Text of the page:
“All the compression is inside, to dramatically reduce the noise,” he said. “And all of the compression is on the north side of the facility, to get as far away from neighbors as possible.”

Lighting will be directional, and focused downward.

“It won’t be the big halogen lights, lighting up the entire sky,” he said. “It will be only as much as needed.

We have tried to design this so it will be as little impact as possible,” he said.

As far as the road, Martin agreed there are issues, but added that the company will leave the road in better condition than it was found in.

“As you know we do a lot of work at our other plants to make sure the road stays up to a good standard,” he said.

He estimated there would be three to four truck loads coming in during construction per week.

“We would do a majority of the civil work this summer, lay off in the winter, and then resume for six to nine months next year.”

The couple said many companies have come into that area making similar promises, but they were not kept.

Williams County Chairman David Montgomery said the permit is for conditional use, so if there are problems and the company doesn’t follow through, the issue can be addressed in the future.

Expansion a concern

“What I worry about is the expansion,” Dave Bentz said. “It’s going to get worse and worse and it’s right on our door step.”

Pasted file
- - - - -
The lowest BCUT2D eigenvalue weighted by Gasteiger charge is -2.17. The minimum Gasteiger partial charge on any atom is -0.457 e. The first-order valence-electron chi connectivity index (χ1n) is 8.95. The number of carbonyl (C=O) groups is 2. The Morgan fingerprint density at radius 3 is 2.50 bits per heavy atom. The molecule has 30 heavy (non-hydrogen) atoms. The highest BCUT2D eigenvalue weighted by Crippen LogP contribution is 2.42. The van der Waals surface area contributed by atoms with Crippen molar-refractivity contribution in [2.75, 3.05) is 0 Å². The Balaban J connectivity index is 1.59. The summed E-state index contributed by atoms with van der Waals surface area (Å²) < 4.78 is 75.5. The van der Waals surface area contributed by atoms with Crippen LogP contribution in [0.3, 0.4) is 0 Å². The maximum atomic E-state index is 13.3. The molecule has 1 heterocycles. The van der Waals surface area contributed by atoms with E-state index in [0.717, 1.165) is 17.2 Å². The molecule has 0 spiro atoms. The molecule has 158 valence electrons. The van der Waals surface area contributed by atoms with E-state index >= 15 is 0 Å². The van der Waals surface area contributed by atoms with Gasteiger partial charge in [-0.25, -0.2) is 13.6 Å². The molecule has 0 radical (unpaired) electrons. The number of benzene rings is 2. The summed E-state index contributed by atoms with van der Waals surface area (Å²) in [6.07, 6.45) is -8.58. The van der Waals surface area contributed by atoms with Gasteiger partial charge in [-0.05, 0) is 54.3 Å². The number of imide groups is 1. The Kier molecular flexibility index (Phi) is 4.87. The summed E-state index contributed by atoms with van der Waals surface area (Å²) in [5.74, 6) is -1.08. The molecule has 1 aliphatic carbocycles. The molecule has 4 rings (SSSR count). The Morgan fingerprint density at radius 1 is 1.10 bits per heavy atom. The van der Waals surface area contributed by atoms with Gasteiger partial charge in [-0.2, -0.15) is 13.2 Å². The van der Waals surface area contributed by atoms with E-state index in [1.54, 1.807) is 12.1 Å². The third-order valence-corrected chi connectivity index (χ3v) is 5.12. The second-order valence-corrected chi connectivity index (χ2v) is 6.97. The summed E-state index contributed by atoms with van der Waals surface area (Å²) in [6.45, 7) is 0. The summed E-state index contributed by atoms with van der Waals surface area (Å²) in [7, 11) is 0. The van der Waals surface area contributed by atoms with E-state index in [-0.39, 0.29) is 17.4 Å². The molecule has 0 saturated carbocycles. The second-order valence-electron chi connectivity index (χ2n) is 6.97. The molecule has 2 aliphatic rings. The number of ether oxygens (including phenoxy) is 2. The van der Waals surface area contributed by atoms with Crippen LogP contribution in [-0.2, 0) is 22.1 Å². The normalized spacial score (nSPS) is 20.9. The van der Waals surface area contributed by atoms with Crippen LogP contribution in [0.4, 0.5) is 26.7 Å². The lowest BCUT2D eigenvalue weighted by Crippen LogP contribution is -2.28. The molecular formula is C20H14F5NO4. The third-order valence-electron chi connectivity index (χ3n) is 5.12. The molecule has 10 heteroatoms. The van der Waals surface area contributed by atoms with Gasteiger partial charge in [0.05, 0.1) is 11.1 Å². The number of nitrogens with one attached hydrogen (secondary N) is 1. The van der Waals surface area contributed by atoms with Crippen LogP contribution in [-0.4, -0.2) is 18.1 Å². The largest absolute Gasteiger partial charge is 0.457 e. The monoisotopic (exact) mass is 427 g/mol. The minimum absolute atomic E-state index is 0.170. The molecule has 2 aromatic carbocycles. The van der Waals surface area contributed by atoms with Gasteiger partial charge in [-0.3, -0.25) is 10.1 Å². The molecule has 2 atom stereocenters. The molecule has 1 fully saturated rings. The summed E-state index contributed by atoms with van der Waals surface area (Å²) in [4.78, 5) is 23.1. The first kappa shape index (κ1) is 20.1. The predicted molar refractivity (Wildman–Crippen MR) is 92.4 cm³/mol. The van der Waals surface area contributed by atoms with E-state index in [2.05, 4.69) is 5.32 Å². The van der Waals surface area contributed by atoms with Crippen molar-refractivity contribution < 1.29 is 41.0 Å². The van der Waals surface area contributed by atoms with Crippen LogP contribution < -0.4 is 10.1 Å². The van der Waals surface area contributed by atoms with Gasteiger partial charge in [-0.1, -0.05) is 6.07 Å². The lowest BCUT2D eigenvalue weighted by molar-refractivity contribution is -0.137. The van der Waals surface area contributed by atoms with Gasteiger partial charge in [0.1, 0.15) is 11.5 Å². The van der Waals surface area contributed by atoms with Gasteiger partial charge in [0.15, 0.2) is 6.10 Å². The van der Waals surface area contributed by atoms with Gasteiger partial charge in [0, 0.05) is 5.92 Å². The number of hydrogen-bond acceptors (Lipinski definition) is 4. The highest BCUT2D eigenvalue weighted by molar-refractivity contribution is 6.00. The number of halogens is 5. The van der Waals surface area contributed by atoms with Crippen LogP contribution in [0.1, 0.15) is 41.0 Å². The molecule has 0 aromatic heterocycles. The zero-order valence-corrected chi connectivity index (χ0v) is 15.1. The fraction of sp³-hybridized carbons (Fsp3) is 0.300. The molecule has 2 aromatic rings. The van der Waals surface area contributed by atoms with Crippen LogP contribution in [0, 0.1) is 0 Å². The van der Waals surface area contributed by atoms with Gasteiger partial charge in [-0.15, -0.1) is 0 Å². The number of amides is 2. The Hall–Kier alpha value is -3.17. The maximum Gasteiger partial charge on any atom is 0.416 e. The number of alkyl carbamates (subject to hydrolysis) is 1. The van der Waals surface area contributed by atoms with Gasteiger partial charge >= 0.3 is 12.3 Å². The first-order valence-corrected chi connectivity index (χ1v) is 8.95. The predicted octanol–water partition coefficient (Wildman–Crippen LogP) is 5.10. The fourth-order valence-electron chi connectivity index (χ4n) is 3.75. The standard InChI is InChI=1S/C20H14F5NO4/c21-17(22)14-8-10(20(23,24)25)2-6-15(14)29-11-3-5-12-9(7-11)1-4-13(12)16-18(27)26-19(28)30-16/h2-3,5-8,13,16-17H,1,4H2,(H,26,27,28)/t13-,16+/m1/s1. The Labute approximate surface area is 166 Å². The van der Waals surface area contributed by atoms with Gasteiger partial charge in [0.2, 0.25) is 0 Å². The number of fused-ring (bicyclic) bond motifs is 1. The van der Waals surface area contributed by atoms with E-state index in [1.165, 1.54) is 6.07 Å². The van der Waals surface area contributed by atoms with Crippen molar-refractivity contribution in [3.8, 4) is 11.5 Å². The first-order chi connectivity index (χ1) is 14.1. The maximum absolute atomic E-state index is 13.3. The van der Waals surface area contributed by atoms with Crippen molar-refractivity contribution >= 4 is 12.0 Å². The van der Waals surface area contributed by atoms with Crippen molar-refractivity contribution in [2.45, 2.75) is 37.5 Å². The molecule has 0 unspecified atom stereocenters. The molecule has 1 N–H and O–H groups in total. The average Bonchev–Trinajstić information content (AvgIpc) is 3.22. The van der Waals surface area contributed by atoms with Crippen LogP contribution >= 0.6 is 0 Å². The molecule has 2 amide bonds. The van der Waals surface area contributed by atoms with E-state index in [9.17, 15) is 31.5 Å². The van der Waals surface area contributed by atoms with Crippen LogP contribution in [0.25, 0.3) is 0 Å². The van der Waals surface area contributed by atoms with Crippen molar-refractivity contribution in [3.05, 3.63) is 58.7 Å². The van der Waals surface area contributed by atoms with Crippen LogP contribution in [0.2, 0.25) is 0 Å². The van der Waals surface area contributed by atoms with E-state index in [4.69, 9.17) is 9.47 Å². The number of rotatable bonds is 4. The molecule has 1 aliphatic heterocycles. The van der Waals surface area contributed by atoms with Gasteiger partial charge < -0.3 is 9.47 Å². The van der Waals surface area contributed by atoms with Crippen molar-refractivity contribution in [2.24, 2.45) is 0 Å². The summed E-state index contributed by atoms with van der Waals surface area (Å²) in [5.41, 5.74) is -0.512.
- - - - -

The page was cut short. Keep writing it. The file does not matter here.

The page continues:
Tom Lunnen, representing an industrial real estate developer, was also present at the meeting.

He recalled how his company had come to the county to ask where commissioners wanted them to put industrial developments.

“They pointed us in this direction,” he said. “We struck our deals out there with Statoil and Hiland Crude, which are large industrial users. And then we constructed one of the largest industrial facilities in the region, the Dakota Access terminal.”

Based on that, Lunnen urged commissioners to approve the conditional use permit.

Commissioner Steve Kemp made the motion to approve the conditional use permit for the gas plant, following most of the planning staff recommendations.

He had some questions, however, about the recommendations for the road, which belongs to the township.

“Does it make sense to pave it if it’s going to get torn up to bring it to county standards?” he asked.

The general approach has been to have companies bring roads to county standards through their property, with a transition zone of about 100 feet past the property.

“That seems like a lot to put on this company,” Commissioner Cory Hanson said. “There are other companies out there. I don’t know if it is right to put the burden on one company.”

He added that the area was zoned for this use, and that it is where the county asked companies to put such developments.

Martin replied that the company is willing to pave the road in proportion to their use.

“The township should be able to take care of half a mile of road,” Commissioner Barry Ramberg said. “It shouldn’t be in the condition it is.”

Commissioner Anderson said he’d prefer to see the permit go back to planning and zoning for more support, and to let them hash out the conditions, after which a roll call vote was taken.